Students from the University of Waterloo and four other Ontario institutions can vie for cash prizes and the chance to establish a startup by licensing a novel technology.

The Proteus Innovation Competition is a four-month competition that challenges students to craft compelling commercialization strategies for one out of five promising technologies with the chance to win a slice of more than $25,000 in cash prizes and the opportunity to license the technology and form their own startup.

The virtual competition kicked off on November 15. The competition enables contestants to refine their entrepreneurial skills, collaborate with a panel of seasoned advisors and usher discoveries from Ontario's research institutions to market.

The five technologies were sourced from the University of Waterloo, Wilfrid Laurier University, Western University, McMaster University and the University of Windsor — representing a diverse array of potential opportunities for aspiring entrepreneurs.

Waterloo has offered up a breakthrough technology combatting the global issue of food waste, which currently claims a staggering 17 per cent of total food production. The root of this waste problem lies with the limited shelf life of food products and the reliance on preservatives. These preservatives, while extending the lifespan of food, do not eliminate bacteria. Once bacterial growth is detected, it's often too late, resulting in the disposal of entire food products. Preservatives can also carry unwanted side effects.

Emmanuel HoEmmanuel Ho, a professor from the University of Waterloo’s School of Pharmacy, has developed a smart bacteria-responsive platform that releases antimicrobial agents in the presence of specific bacteria.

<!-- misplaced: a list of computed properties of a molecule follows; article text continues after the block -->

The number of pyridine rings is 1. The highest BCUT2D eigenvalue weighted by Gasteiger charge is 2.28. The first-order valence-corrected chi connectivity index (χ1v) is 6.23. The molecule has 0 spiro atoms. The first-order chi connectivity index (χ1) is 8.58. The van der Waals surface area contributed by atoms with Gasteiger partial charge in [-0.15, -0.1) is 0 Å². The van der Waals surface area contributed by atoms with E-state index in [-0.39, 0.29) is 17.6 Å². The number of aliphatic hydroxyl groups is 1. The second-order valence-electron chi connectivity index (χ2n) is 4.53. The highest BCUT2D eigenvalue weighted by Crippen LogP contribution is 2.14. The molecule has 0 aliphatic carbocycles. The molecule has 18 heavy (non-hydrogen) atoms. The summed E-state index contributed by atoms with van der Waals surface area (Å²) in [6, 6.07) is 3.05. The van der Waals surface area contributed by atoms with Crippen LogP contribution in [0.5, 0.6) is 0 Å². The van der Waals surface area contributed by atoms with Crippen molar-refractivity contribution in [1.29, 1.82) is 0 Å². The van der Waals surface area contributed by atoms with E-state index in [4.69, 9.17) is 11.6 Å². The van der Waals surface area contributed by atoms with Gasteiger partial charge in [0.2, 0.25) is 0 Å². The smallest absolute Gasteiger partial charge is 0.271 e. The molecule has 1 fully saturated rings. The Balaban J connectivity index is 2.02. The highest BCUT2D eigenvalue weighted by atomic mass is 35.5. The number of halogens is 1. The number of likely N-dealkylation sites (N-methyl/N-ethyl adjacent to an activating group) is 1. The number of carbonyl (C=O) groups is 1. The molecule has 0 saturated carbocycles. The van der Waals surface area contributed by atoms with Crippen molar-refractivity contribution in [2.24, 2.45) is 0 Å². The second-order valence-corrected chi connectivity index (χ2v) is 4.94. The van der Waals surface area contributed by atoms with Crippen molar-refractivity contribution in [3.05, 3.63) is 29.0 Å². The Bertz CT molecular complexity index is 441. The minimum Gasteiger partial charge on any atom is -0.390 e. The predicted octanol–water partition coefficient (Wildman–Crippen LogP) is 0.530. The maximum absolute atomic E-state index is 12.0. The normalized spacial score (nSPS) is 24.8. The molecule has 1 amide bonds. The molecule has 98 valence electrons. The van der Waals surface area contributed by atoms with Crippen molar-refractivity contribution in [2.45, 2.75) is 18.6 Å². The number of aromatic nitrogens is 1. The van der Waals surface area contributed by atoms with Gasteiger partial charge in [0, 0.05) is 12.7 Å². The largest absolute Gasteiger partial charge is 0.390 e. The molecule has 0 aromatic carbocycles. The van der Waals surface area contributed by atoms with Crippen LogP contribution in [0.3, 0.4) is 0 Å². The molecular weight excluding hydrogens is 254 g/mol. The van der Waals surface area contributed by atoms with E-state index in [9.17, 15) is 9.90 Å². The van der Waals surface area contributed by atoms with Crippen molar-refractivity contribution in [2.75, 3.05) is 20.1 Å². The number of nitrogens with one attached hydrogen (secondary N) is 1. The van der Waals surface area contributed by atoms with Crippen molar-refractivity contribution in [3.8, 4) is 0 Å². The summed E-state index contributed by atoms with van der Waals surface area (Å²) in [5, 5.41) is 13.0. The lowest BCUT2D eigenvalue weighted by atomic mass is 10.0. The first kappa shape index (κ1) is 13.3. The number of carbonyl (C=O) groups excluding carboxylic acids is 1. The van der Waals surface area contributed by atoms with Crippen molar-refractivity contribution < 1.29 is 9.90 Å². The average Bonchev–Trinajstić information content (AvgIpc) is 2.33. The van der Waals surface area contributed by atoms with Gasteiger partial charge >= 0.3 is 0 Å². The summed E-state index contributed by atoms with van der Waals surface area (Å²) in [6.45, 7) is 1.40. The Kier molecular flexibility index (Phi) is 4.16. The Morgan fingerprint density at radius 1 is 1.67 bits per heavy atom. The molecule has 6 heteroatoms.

“Reducing food waste not only cuts greenhouse gas emissions, slows the destruction of nature through land conversion and mitigates pollution, but also enhances food availability, thereby contributing to hunger reduction and cost savings,” Ho says. “The current demand for sustainability underscores the urgency of addressing this issue. The primary challenge lies in the short shelf life of food products which is what we are wanting to address.”

These harmful bacteria, responsible for foodborne illnesses, produce a group of virulent factors known as cholesterol-dependent cytolysins (CDCs). Using nanotechnology, the platform creates a liposome-based formulation that provides sustained drug release over a five-day period only when specific bacteria producing CDCs are present. No drug is released in their absence, making this a first-of-its-kind bacteria-responsive technology.

This innovation boasts several advantages. It offers a remarkably high level of specificity, releasing drugs exclusively in the presence of CDC-producing bacteria. This has the potential to extend the shelf life of food products — reducing the need for food preservatives with potential side effects. Moreover, it promises to eliminate the bacteria responsible for food spoilage when they are present, reducing exposure to unwanted chemicals while preserving the quality of food products.

The technology's applications extend beyond food packaging, with potential uses in surface coatings for high-contact areas like countertops, hospital curtains and even medical equipment. In a world grappling with food waste and antibiotic resistance, this bacteria-responsive platform holds immense promise.

Students need to develop an abstract establishing who their team is and explain their understanding of their selected technology. They then must develop a business plan explaining how to get the technology to market. Finally, they will pitch to a panel of judges who will grade them on presentation and the viability of their plan.

The teams will have four months to develop their commercialization plan and perfect their pitch. During that time, they will have access to a variety of workshops, mentors and advisors to help them. Winners will present their pitch to a panel of distinguished judges and the winners will be announced in spring 2024.